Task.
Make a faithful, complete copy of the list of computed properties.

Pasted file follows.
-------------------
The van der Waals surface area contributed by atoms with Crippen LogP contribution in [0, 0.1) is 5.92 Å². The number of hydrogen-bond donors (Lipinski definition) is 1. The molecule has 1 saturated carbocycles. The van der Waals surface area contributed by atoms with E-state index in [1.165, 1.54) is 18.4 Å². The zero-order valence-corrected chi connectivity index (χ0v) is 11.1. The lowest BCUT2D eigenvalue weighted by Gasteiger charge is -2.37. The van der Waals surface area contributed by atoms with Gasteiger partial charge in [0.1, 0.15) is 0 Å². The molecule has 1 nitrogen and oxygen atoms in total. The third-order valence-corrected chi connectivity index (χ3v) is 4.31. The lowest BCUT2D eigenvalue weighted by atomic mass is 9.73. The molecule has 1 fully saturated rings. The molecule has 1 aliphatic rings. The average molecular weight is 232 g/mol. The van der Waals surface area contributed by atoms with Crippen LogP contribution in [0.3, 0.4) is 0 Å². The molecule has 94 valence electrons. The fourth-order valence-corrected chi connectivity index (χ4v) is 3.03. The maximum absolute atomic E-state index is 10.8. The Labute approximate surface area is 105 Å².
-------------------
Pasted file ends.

The van der Waals surface area contributed by atoms with Crippen LogP contribution in [0, 0.1) is 5.92 Å². The number of hydrogen-bond donors (Lipinski definition) is 1. The molecule has 1 saturated carbocycles. The van der Waals surface area contributed by atoms with E-state index in [1.165, 1.54) is 18.4 Å². The zero-order valence-corrected chi connectivity index (χ0v) is 11.1. The lowest BCUT2D eigenvalue weighted by Gasteiger charge is -2.37. The van der Waals surface area contributed by atoms with Gasteiger partial charge in [0.1, 0.15) is 0 Å². The molecule has 1 nitrogen and oxygen atoms in total. The third-order valence-corrected chi connectivity index (χ3v) is 4.31. The lowest BCUT2D eigenvalue weighted by atomic mass is 9.73. The molecule has 1 fully saturated rings. The molecule has 1 aliphatic rings. The average molecular weight is 232 g/mol. The van der Waals surface area contributed by atoms with Crippen LogP contribution in [0.3, 0.4) is 0 Å². The molecule has 94 valence electrons. The fourth-order valence-corrected chi connectivity index (χ4v) is 3.03. The maximum absolute atomic E-state index is 10.8. The Labute approximate surface area is 105 Å².